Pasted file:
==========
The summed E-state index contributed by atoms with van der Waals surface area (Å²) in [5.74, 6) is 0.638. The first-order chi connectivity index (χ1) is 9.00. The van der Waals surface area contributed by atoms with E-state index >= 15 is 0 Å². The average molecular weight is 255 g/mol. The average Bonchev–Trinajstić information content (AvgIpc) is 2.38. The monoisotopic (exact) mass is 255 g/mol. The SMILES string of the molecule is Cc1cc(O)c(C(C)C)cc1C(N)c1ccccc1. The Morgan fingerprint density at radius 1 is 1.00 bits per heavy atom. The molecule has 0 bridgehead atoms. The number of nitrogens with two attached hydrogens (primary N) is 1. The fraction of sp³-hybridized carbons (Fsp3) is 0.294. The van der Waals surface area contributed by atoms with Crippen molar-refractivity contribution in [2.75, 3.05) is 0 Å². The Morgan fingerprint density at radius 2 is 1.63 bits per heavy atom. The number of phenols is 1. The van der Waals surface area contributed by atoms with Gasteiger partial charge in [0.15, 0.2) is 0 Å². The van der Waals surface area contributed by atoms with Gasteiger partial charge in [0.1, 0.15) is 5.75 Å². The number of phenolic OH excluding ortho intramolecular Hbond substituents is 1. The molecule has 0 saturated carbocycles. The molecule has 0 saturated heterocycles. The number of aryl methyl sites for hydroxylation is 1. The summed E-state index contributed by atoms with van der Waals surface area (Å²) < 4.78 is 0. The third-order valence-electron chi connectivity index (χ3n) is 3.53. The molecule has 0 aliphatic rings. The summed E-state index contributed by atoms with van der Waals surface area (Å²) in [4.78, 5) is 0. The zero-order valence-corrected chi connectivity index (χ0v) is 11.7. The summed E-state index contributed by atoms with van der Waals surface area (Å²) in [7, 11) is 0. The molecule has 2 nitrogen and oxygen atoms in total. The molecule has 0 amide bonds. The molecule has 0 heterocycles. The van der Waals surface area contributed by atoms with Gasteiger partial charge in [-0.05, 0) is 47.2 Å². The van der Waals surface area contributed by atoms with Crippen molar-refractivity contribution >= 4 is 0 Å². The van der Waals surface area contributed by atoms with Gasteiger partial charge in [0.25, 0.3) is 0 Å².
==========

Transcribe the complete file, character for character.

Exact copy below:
The summed E-state index contributed by atoms with van der Waals surface area (Å²) in [5.74, 6) is 0.638. The first-order chi connectivity index (χ1) is 9.00. The van der Waals surface area contributed by atoms with E-state index >= 15 is 0 Å². The average molecular weight is 255 g/mol. The average Bonchev–Trinajstić information content (AvgIpc) is 2.38. The monoisotopic (exact) mass is 255 g/mol. The SMILES string of the molecule is Cc1cc(O)c(C(C)C)cc1C(N)c1ccccc1. The Morgan fingerprint density at radius 1 is 1.00 bits per heavy atom. The molecule has 0 bridgehead atoms. The number of nitrogens with two attached hydrogens (primary N) is 1. The fraction of sp³-hybridized carbons (Fsp3) is 0.294. The van der Waals surface area contributed by atoms with Crippen molar-refractivity contribution in [2.75, 3.05) is 0 Å². The Morgan fingerprint density at radius 2 is 1.63 bits per heavy atom. The number of phenols is 1. The van der Waals surface area contributed by atoms with Gasteiger partial charge in [0.15, 0.2) is 0 Å². The van der Waals surface area contributed by atoms with Gasteiger partial charge in [0.1, 0.15) is 5.75 Å². The number of phenolic OH excluding ortho intramolecular Hbond substituents is 1. The molecule has 0 saturated carbocycles. The molecule has 0 saturated heterocycles. The number of aryl methyl sites for hydroxylation is 1. The summed E-state index contributed by atoms with van der Waals surface area (Å²) < 4.78 is 0. The third-order valence-electron chi connectivity index (χ3n) is 3.53. The molecule has 0 aliphatic rings. The summed E-state index contributed by atoms with van der Waals surface area (Å²) in [4.78, 5) is 0. The zero-order valence-corrected chi connectivity index (χ0v) is 11.7. The summed E-state index contributed by atoms with van der Waals surface area (Å²) in [7, 11) is 0. The molecule has 2 nitrogen and oxygen atoms in total. The molecule has 0 amide bonds. The molecule has 0 heterocycles. The van der Waals surface area contributed by atoms with Gasteiger partial charge in [-0.05, 0) is 47.2 Å². The van der Waals surface area contributed by atoms with Crippen molar-refractivity contribution >= 4 is 0 Å². The van der Waals surface area contributed by atoms with Gasteiger partial charge in [0.25, 0.3) is 0 Å².